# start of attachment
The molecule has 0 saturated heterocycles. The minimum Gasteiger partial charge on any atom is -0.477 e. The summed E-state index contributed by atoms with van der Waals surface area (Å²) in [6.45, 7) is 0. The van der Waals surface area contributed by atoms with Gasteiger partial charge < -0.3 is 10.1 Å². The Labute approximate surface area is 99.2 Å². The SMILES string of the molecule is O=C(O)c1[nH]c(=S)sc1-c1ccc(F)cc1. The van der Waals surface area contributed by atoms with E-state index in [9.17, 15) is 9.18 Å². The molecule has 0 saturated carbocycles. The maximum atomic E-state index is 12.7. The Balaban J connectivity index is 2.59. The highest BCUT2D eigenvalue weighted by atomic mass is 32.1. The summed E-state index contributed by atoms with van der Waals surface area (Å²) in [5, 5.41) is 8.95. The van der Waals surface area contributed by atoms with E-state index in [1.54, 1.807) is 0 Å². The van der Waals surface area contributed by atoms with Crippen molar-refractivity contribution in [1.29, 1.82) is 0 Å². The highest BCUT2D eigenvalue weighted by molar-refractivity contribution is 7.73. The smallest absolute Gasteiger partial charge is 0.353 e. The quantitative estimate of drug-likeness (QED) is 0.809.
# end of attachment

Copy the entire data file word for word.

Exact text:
The molecule has 0 saturated heterocycles. The minimum Gasteiger partial charge on any atom is -0.477 e. The summed E-state index contributed by atoms with van der Waals surface area (Å²) in [6.45, 7) is 0. The van der Waals surface area contributed by atoms with Gasteiger partial charge < -0.3 is 10.1 Å². The Labute approximate surface area is 99.2 Å². The SMILES string of the molecule is O=C(O)c1[nH]c(=S)sc1-c1ccc(F)cc1. The van der Waals surface area contributed by atoms with E-state index in [9.17, 15) is 9.18 Å². The molecule has 0 saturated carbocycles. The maximum atomic E-state index is 12.7. The Balaban J connectivity index is 2.59. The highest BCUT2D eigenvalue weighted by atomic mass is 32.1. The summed E-state index contributed by atoms with van der Waals surface area (Å²) in [5, 5.41) is 8.95. The van der Waals surface area contributed by atoms with E-state index in [1.54, 1.807) is 0 Å². The van der Waals surface area contributed by atoms with Crippen molar-refractivity contribution in [1.29, 1.82) is 0 Å². The highest BCUT2D eigenvalue weighted by molar-refractivity contribution is 7.73. The smallest absolute Gasteiger partial charge is 0.353 e. The quantitative estimate of drug-likeness (QED) is 0.809.